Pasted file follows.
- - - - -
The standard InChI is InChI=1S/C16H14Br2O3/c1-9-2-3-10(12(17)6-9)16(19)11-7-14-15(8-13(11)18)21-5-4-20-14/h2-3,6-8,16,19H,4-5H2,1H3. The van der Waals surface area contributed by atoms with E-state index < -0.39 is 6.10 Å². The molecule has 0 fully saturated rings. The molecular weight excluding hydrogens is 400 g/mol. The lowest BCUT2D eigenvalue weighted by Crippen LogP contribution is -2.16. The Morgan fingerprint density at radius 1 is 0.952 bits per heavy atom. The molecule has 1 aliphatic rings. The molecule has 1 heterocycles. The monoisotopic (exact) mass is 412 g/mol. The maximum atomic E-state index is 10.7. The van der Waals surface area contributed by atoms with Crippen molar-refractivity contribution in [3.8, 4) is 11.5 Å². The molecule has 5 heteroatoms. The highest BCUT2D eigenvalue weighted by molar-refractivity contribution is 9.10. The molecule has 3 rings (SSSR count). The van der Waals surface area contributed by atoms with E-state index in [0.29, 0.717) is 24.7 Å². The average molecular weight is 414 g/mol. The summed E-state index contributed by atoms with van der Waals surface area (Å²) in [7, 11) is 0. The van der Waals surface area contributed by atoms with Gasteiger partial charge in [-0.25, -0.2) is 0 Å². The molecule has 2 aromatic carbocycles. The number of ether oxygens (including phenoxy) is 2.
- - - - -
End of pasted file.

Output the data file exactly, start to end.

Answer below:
The standard InChI is InChI=1S/C16H14Br2O3/c1-9-2-3-10(12(17)6-9)16(19)11-7-14-15(8-13(11)18)21-5-4-20-14/h2-3,6-8,16,19H,4-5H2,1H3. The van der Waals surface area contributed by atoms with E-state index < -0.39 is 6.10 Å². The molecule has 0 fully saturated rings. The molecular weight excluding hydrogens is 400 g/mol. The lowest BCUT2D eigenvalue weighted by Crippen LogP contribution is -2.16. The Morgan fingerprint density at radius 1 is 0.952 bits per heavy atom. The molecule has 1 aliphatic rings. The molecule has 1 heterocycles. The monoisotopic (exact) mass is 412 g/mol. The maximum atomic E-state index is 10.7. The van der Waals surface area contributed by atoms with Crippen molar-refractivity contribution in [3.8, 4) is 11.5 Å². The molecule has 5 heteroatoms. The highest BCUT2D eigenvalue weighted by molar-refractivity contribution is 9.10. The molecule has 3 rings (SSSR count). The van der Waals surface area contributed by atoms with E-state index in [0.29, 0.717) is 24.7 Å². The average molecular weight is 414 g/mol. The summed E-state index contributed by atoms with van der Waals surface area (Å²) in [7, 11) is 0. The van der Waals surface area contributed by atoms with Gasteiger partial charge in [-0.25, -0.2) is 0 Å². The molecule has 2 aromatic carbocycles. The number of ether oxygens (including phenoxy) is 2.